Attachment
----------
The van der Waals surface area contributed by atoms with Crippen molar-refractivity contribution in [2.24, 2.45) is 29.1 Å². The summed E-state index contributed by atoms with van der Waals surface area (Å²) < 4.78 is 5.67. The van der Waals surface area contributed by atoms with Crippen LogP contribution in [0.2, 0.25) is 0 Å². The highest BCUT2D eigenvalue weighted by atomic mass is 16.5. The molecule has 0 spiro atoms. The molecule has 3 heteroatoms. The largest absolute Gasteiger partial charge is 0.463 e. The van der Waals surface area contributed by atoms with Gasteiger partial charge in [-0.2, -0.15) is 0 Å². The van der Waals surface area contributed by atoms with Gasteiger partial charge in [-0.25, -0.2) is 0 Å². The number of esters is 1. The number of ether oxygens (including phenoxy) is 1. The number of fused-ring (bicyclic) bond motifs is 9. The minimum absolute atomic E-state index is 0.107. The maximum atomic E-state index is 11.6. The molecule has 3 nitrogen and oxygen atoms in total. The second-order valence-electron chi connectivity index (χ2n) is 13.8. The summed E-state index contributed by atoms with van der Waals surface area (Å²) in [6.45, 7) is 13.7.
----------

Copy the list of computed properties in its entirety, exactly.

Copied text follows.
The van der Waals surface area contributed by atoms with Crippen molar-refractivity contribution in [2.24, 2.45) is 29.1 Å². The summed E-state index contributed by atoms with van der Waals surface area (Å²) < 4.78 is 5.67. The van der Waals surface area contributed by atoms with Crippen LogP contribution in [0.2, 0.25) is 0 Å². The highest BCUT2D eigenvalue weighted by atomic mass is 16.5. The molecule has 0 spiro atoms. The molecule has 3 heteroatoms. The largest absolute Gasteiger partial charge is 0.463 e. The van der Waals surface area contributed by atoms with Gasteiger partial charge in [-0.2, -0.15) is 0 Å². The van der Waals surface area contributed by atoms with Gasteiger partial charge in [-0.25, -0.2) is 0 Å². The number of esters is 1. The number of ether oxygens (including phenoxy) is 1. The number of fused-ring (bicyclic) bond motifs is 9. The minimum absolute atomic E-state index is 0.107. The maximum atomic E-state index is 11.6. The molecule has 3 nitrogen and oxygen atoms in total. The second-order valence-electron chi connectivity index (χ2n) is 13.8. The summed E-state index contributed by atoms with van der Waals surface area (Å²) in [6.45, 7) is 13.7.